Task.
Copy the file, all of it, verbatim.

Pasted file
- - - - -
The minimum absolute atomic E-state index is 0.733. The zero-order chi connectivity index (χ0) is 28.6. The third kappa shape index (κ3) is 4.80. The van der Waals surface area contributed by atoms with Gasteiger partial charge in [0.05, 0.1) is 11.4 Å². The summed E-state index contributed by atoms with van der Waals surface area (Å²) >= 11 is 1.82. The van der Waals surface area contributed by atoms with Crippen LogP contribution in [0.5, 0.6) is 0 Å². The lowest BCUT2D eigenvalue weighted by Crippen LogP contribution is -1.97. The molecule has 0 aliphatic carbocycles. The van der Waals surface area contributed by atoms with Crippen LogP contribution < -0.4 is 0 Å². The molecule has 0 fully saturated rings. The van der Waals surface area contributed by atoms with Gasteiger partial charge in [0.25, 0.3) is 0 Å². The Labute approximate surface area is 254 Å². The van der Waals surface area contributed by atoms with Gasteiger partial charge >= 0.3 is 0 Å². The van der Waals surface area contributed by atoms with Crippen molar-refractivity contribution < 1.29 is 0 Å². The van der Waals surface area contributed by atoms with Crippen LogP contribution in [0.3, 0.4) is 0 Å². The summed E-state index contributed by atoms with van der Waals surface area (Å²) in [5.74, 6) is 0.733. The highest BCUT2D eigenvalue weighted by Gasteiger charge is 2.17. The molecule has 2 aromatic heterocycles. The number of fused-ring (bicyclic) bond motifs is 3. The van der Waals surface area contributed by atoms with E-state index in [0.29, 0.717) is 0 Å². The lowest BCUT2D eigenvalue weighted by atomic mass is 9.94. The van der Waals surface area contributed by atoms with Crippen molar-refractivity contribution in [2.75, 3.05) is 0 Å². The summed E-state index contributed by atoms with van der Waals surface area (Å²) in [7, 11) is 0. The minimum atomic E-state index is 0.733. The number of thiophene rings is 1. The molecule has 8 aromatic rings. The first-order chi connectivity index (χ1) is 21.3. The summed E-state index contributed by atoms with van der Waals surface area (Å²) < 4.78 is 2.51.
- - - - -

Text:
The minimum absolute atomic E-state index is 0.733. The zero-order chi connectivity index (χ0) is 28.6. The third kappa shape index (κ3) is 4.80. The van der Waals surface area contributed by atoms with Gasteiger partial charge in [0.05, 0.1) is 11.4 Å². The summed E-state index contributed by atoms with van der Waals surface area (Å²) >= 11 is 1.82. The van der Waals surface area contributed by atoms with Crippen LogP contribution in [0.5, 0.6) is 0 Å². The lowest BCUT2D eigenvalue weighted by Crippen LogP contribution is -1.97. The molecule has 0 aliphatic carbocycles. The van der Waals surface area contributed by atoms with Crippen LogP contribution < -0.4 is 0 Å². The molecule has 0 fully saturated rings. The van der Waals surface area contributed by atoms with Gasteiger partial charge in [0.25, 0.3) is 0 Å². The Labute approximate surface area is 254 Å². The van der Waals surface area contributed by atoms with Gasteiger partial charge >= 0.3 is 0 Å². The van der Waals surface area contributed by atoms with Crippen molar-refractivity contribution < 1.29 is 0 Å². The van der Waals surface area contributed by atoms with Crippen LogP contribution in [0.3, 0.4) is 0 Å². The summed E-state index contributed by atoms with van der Waals surface area (Å²) in [5.74, 6) is 0.733. The highest BCUT2D eigenvalue weighted by Gasteiger charge is 2.17. The molecule has 2 aromatic heterocycles. The number of fused-ring (bicyclic) bond motifs is 3. The van der Waals surface area contributed by atoms with E-state index in [0.29, 0.717) is 0 Å². The lowest BCUT2D eigenvalue weighted by atomic mass is 9.94. The van der Waals surface area contributed by atoms with Crippen molar-refractivity contribution in [2.75, 3.05) is 0 Å². The summed E-state index contributed by atoms with van der Waals surface area (Å²) in [7, 11) is 0. The minimum atomic E-state index is 0.733. The number of thiophene rings is 1. The molecule has 8 aromatic rings. The first-order chi connectivity index (χ1) is 21.3. The summed E-state index contributed by atoms with van der Waals surface area (Å²) < 4.78 is 2.51.